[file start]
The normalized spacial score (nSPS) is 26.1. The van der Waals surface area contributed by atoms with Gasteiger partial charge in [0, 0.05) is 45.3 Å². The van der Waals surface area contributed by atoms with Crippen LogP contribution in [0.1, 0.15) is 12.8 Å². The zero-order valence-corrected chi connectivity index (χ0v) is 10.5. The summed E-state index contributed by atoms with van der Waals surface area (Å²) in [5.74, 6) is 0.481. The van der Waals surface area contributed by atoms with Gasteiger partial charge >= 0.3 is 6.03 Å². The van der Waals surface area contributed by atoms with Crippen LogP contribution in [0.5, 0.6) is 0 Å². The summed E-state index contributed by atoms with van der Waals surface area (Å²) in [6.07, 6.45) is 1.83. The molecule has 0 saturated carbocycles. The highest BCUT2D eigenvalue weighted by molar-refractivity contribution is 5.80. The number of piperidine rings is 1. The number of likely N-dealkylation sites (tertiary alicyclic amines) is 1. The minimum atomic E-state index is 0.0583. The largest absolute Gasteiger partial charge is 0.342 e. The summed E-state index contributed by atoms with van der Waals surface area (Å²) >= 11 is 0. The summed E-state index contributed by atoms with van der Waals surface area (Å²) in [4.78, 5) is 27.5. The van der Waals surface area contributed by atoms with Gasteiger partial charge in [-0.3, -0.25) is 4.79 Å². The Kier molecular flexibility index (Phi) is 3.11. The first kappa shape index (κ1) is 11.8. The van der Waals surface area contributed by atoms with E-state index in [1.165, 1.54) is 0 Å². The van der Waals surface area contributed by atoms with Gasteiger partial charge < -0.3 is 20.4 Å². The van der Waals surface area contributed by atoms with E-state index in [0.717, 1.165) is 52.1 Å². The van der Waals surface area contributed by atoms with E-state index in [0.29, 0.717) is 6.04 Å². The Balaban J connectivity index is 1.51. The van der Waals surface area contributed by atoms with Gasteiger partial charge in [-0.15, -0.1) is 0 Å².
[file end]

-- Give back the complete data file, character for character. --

The normalized spacial score (nSPS) is 26.1. The van der Waals surface area contributed by atoms with Gasteiger partial charge in [0, 0.05) is 45.3 Å². The van der Waals surface area contributed by atoms with Crippen LogP contribution in [0.1, 0.15) is 12.8 Å². The zero-order valence-corrected chi connectivity index (χ0v) is 10.5. The summed E-state index contributed by atoms with van der Waals surface area (Å²) in [5.74, 6) is 0.481. The van der Waals surface area contributed by atoms with Gasteiger partial charge >= 0.3 is 6.03 Å². The van der Waals surface area contributed by atoms with Crippen LogP contribution in [0.5, 0.6) is 0 Å². The summed E-state index contributed by atoms with van der Waals surface area (Å²) in [6.07, 6.45) is 1.83. The molecule has 0 saturated carbocycles. The highest BCUT2D eigenvalue weighted by molar-refractivity contribution is 5.80. The number of piperidine rings is 1. The number of likely N-dealkylation sites (tertiary alicyclic amines) is 1. The minimum atomic E-state index is 0.0583. The largest absolute Gasteiger partial charge is 0.342 e. The summed E-state index contributed by atoms with van der Waals surface area (Å²) >= 11 is 0. The summed E-state index contributed by atoms with van der Waals surface area (Å²) in [4.78, 5) is 27.5. The van der Waals surface area contributed by atoms with Gasteiger partial charge in [-0.3, -0.25) is 4.79 Å². The Kier molecular flexibility index (Phi) is 3.11. The first kappa shape index (κ1) is 11.8. The van der Waals surface area contributed by atoms with E-state index in [1.165, 1.54) is 0 Å². The van der Waals surface area contributed by atoms with Gasteiger partial charge < -0.3 is 20.4 Å². The van der Waals surface area contributed by atoms with E-state index in [0.717, 1.165) is 52.1 Å². The van der Waals surface area contributed by atoms with E-state index in [0.29, 0.717) is 6.04 Å². The Balaban J connectivity index is 1.51. The van der Waals surface area contributed by atoms with Gasteiger partial charge in [-0.15, -0.1) is 0 Å².